Self-fill Advent Calendars

Self fill calendars are available from a wide range of places. Amazon has a huge range of “ready to go” ones whilst Hobbycraft have some that the children (or you, if they are too little) can decorate at home. They may cost a bit but can be used every year and become family treasures. You can also find kits to make them yourself in most craft shops and haberdashery stores. Our favourite DIY option is a line of socks pegged onto a piece of ribbon (you can even buy numbered pegs). The kids got new socks as well as the gifts hidden in them that year! Alternatively having one small box that is restocked every day is also an option. The counting down can be done on a piece of paper on the wall.

What do we put in them?

This is where the real fun starts! The challenge is to find gifts small enough to fit into the pockets which aren’t eye-wateringly expensive. In no particular order here are the ideas we love:

  • A broken down Lego model. Put the page instructions and relevant pieces in separate days so that the toy is finished on the 24th. Keeping back the front picture makes it even more fun and they won’t know what they are building until the end. Look for sets with around 150-200 pieces and allow a good couple of hours to fill the calendar.
  • Small characters to tell a story. A useful incentive for bedtime as the children get a new chapter of the story with each new character. Requires imagination and some forward planning but is hugely popular with our kids! Finger puppets are great for this.
  • Non allergenic sweets. Simple but effective.
  • A selection of beads with the string and first bead in the pocket for the 1st with perhaps a charm or a clasp for the 24th. There are lots of lovely and inexpensive options available.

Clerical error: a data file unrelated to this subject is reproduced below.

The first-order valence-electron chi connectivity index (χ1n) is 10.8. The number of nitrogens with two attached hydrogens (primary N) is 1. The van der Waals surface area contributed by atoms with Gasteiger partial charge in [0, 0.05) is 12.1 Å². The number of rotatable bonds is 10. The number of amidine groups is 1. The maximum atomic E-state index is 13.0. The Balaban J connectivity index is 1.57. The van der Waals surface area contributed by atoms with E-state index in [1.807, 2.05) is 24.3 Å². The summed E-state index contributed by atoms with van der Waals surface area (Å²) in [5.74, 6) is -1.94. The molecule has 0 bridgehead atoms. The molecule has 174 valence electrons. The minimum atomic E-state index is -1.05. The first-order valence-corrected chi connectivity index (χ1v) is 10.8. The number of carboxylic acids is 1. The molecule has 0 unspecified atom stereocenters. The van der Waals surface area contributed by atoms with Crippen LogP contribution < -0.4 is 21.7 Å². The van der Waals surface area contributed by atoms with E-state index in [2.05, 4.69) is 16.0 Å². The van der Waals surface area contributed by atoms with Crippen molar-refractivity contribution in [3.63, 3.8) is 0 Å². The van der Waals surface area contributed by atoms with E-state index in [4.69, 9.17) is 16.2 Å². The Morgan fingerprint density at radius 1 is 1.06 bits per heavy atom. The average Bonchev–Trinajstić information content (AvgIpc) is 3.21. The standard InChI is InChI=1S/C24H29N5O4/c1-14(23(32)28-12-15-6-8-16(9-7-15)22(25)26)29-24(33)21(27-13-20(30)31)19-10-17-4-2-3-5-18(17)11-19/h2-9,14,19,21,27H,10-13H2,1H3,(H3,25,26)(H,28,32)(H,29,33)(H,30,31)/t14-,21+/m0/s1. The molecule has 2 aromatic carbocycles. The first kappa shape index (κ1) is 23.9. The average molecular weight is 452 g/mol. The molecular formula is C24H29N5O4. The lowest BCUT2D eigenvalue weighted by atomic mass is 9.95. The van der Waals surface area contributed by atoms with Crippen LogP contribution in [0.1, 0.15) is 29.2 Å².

• Fuzzy Felt pieces. Who didn’t love Fuzzy Felt in the 80s!? They would need the board with the calendar but can slowly build up a scene and change it day to day. Alternatively, magnetic pieces with a metal board would work just as well.
  • A jigsaw puzzle broken into pieces. One piece in each pocket works well for little ones, older children might have more fun with multiple pieces arriving each day. A bit of forward planning helps as this works best when the pieces join up as they come out of the pockets.
  • A treasure hunt with a new clue in the calendar and a treat hidden somewhere in the house or garden every day. Great to encourage reading with slightly older children and picture clues for the tinies. These can be time-consuming to set up – but you don’t have to get all the clues written for the 1st of December.
  • Party bag gifts like balloons, yoyos, etc work really well if you have reasonably large pockets on your calendar. Most supermarkets have a selection of these.
  • If you’re really stuck, as usual, Amazon can help with a huge range of advent calendar fillers.

 

You can find more top tips on Christmas with an allergy child here and our popular allergy-friendly Christmas cookie recipe is here.

 

Here at ScratchSleeves we don’t just share our experiences of bringing up an eczema child and favourite allergy friendly recipes, we also manufacturer and sell our unique stay-on scratch mitts for itchy babies, toddlers and children. We now stock sizes from 0-8 years in a range of colours. Visit our main website for more information.